In 1950 a volunteer Civil Defense Auxiliary Police Force was created under Ray Leonard. In 1951, the Town First Selectman, made arrangements with the Waterbury Police Superintendent William Roach to have the Watertown Auxiliary Police train with the Waterbury Volunteers at the Waterbury Police Headquarters on Grand Street. In July 1951, the Auxiliary Police tested the units “telephone fan-out system,’ in a drill conducted at the South School on Davis Street. The drill was a success with all twenty members reaching the school within minutes. The Office of Civil Defense announced that all members of the Auxiliary Police would receive “cruiser car training” with the Watertown Police Officers. Until that point, only eleven auxiliaries had seen “cruiser duty.” In 1952 the Auxiliary Police force attended an eighty hour course at the Waterbury Police Department. In 1953 the auxiliary police were under the direction of Victor Fogelstrom. These 27 trained members had been thoroughly trained in police duty and aide the local police in night patrol duty and at public functions. The auxiliary police force was taken under the direction of Chief Frank Minucci in 1954. The force of 15 men and 4 women met twice monthly to discuss topics pertaining to civil defense. The auxiliary police force went on patrol with local officers every evening from 7:00 pm to 10:00 pm. The auxiliary police force had been schooled in first aid courses and traffic control courses. On the morning of August 19th1955, the Watertown Civil defense mobilized to cope with the worst flood disaster this area had ever experienced. In 1959 the Watertown Civil Defense organized a Civil Defense Survival Plan book outlining the organization and responsibilities. This book laid out the chain of command starting with the Town First Selectman, Civil Defense Director, Police Chief, Deputy Police Chief, Captain, 2 Sergeants, 7 Officers, 9 Supernumeries, and 14 Auxiliaries. The plan lays out the pre attack period, attack period, and post attack period, and concerns the threat of radiological attack. In 1959 Leo Mulcahy, Director of the State Civil Defense Officer, sent a letter to the Town First Selectman stating that this plan is one of Connecticut’s best and most complete survival plans. By 1966 a new siren had been installed on Straits Turnpike to protect the business in that area. Also in 1966 a copy of the book had been sent to the Office of the Mayor, City of New York. Four other states also used this book.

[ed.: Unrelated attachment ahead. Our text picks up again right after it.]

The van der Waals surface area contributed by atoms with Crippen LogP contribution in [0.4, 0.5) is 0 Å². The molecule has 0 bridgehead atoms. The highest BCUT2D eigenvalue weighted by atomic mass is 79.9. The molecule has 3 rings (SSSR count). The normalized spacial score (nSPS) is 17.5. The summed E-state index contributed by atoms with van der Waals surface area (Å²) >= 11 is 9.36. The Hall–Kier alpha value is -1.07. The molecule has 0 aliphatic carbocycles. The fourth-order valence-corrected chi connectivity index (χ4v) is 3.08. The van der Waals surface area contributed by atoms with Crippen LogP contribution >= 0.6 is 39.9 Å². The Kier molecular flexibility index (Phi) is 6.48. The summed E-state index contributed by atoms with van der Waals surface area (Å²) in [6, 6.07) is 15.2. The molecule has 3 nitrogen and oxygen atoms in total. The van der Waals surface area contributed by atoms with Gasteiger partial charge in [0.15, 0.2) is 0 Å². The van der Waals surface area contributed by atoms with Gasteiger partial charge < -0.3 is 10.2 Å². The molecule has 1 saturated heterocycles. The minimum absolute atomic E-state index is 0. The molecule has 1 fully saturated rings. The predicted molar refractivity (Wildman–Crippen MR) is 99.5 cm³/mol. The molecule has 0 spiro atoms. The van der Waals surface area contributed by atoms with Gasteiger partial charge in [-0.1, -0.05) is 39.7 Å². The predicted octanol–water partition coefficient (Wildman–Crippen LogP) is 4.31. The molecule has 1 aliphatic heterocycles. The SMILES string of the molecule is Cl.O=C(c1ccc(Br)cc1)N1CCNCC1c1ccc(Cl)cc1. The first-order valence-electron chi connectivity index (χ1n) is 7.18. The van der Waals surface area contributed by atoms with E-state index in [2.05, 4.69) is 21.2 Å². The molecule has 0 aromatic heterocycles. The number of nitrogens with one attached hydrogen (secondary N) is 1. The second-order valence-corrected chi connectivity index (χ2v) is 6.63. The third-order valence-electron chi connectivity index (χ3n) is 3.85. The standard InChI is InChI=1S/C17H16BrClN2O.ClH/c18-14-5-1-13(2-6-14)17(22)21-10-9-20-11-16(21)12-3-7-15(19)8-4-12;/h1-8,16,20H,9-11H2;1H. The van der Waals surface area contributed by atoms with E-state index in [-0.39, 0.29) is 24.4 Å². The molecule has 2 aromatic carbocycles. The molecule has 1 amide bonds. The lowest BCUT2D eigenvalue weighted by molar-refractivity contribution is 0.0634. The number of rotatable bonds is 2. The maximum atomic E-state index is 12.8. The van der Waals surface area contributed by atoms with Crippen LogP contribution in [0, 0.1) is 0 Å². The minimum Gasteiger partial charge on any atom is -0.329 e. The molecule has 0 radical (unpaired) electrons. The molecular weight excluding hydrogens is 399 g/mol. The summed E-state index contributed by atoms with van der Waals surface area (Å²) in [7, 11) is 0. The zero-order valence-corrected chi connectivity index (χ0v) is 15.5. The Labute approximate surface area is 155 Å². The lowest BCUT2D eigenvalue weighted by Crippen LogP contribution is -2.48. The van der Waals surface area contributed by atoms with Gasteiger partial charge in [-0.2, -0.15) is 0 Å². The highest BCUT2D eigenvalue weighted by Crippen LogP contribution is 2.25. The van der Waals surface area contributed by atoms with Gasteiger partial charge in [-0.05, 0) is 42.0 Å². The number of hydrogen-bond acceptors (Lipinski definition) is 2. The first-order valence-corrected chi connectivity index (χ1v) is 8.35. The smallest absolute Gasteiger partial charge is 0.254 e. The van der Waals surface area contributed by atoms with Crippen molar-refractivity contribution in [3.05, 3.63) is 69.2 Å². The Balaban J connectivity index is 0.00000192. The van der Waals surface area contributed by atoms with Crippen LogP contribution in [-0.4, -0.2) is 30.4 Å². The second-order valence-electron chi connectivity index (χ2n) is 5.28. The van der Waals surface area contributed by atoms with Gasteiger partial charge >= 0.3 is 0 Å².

By 1956, all of the police officers had attended a thirteen week first aid course under the sponsorship of the American Red Cross, and were certified as first aid men. Two of the officers had attended the Waterbury Police Academy. In 1956 the department received a new teletype machine. By 1956 three more police officers were added to the force in addition to a new vehicle. By 1962 the police commission instituted new changes in policy stating that all members of the department, who have not done so, will attend Police Training. The new policy noted that all shifts will be filled “at par” at all times to provide adequate coverage of shifts.